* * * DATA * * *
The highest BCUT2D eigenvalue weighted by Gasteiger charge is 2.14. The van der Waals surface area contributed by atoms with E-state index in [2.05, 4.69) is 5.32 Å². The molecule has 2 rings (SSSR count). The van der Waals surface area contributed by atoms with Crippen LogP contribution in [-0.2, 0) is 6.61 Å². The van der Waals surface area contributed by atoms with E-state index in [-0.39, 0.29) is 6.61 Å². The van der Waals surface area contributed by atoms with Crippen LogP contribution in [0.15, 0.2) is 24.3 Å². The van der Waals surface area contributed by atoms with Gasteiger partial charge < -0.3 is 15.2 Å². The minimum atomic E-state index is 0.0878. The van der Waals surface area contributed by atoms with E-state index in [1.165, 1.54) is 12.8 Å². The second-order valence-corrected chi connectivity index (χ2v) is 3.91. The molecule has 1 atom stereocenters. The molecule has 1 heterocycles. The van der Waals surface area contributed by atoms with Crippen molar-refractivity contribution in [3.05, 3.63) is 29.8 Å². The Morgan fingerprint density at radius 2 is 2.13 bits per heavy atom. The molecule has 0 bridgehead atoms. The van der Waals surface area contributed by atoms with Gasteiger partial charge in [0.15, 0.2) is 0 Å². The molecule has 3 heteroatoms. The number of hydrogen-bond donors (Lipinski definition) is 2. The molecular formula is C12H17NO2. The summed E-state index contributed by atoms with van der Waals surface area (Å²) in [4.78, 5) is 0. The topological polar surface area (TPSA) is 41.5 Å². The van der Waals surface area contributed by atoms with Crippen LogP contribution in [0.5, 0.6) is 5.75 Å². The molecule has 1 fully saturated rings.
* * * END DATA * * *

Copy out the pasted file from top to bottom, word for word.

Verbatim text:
The highest BCUT2D eigenvalue weighted by Gasteiger charge is 2.14. The van der Waals surface area contributed by atoms with E-state index in [2.05, 4.69) is 5.32 Å². The molecule has 2 rings (SSSR count). The van der Waals surface area contributed by atoms with Crippen LogP contribution in [-0.2, 0) is 6.61 Å². The van der Waals surface area contributed by atoms with E-state index in [-0.39, 0.29) is 6.61 Å². The van der Waals surface area contributed by atoms with Crippen LogP contribution in [0.15, 0.2) is 24.3 Å². The van der Waals surface area contributed by atoms with Gasteiger partial charge < -0.3 is 15.2 Å². The minimum atomic E-state index is 0.0878. The van der Waals surface area contributed by atoms with E-state index in [1.165, 1.54) is 12.8 Å². The second-order valence-corrected chi connectivity index (χ2v) is 3.91. The molecule has 1 atom stereocenters. The molecule has 1 heterocycles. The van der Waals surface area contributed by atoms with Crippen molar-refractivity contribution in [3.05, 3.63) is 29.8 Å². The Morgan fingerprint density at radius 2 is 2.13 bits per heavy atom. The molecule has 0 bridgehead atoms. The van der Waals surface area contributed by atoms with Gasteiger partial charge in [0.15, 0.2) is 0 Å². The molecule has 3 heteroatoms. The number of hydrogen-bond donors (Lipinski definition) is 2. The molecular formula is C12H17NO2. The summed E-state index contributed by atoms with van der Waals surface area (Å²) in [4.78, 5) is 0. The topological polar surface area (TPSA) is 41.5 Å². The van der Waals surface area contributed by atoms with Crippen LogP contribution in [0.5, 0.6) is 5.75 Å². The molecule has 1 fully saturated rings.